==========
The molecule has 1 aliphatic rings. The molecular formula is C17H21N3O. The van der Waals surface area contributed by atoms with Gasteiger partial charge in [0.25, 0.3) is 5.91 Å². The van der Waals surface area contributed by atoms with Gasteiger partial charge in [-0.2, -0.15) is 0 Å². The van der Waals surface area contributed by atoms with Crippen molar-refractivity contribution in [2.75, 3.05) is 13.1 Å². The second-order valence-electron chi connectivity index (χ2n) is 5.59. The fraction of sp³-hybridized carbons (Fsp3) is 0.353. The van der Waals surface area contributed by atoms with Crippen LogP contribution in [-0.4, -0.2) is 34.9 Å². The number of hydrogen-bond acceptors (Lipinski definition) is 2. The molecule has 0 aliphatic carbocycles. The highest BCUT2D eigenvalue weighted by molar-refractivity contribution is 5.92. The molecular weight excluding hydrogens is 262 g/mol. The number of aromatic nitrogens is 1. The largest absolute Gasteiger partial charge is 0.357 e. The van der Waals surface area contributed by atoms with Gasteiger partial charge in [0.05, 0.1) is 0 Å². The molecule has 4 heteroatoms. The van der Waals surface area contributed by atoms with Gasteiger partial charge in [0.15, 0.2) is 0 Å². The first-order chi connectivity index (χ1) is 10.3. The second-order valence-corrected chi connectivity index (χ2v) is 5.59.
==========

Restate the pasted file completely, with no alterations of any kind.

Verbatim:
The molecule has 1 aliphatic rings. The molecular formula is C17H21N3O. The van der Waals surface area contributed by atoms with Gasteiger partial charge in [0.25, 0.3) is 5.91 Å². The van der Waals surface area contributed by atoms with Gasteiger partial charge in [-0.2, -0.15) is 0 Å². The van der Waals surface area contributed by atoms with Crippen molar-refractivity contribution in [2.75, 3.05) is 13.1 Å². The second-order valence-electron chi connectivity index (χ2n) is 5.59. The fraction of sp³-hybridized carbons (Fsp3) is 0.353. The van der Waals surface area contributed by atoms with Crippen LogP contribution in [-0.4, -0.2) is 34.9 Å². The number of hydrogen-bond acceptors (Lipinski definition) is 2. The molecule has 0 aliphatic carbocycles. The highest BCUT2D eigenvalue weighted by molar-refractivity contribution is 5.92. The molecular weight excluding hydrogens is 262 g/mol. The number of aromatic nitrogens is 1. The largest absolute Gasteiger partial charge is 0.357 e. The van der Waals surface area contributed by atoms with Gasteiger partial charge in [0.05, 0.1) is 0 Å². The molecule has 4 heteroatoms. The van der Waals surface area contributed by atoms with Gasteiger partial charge in [0.15, 0.2) is 0 Å². The first-order chi connectivity index (χ1) is 10.3. The second-order valence-corrected chi connectivity index (χ2v) is 5.59.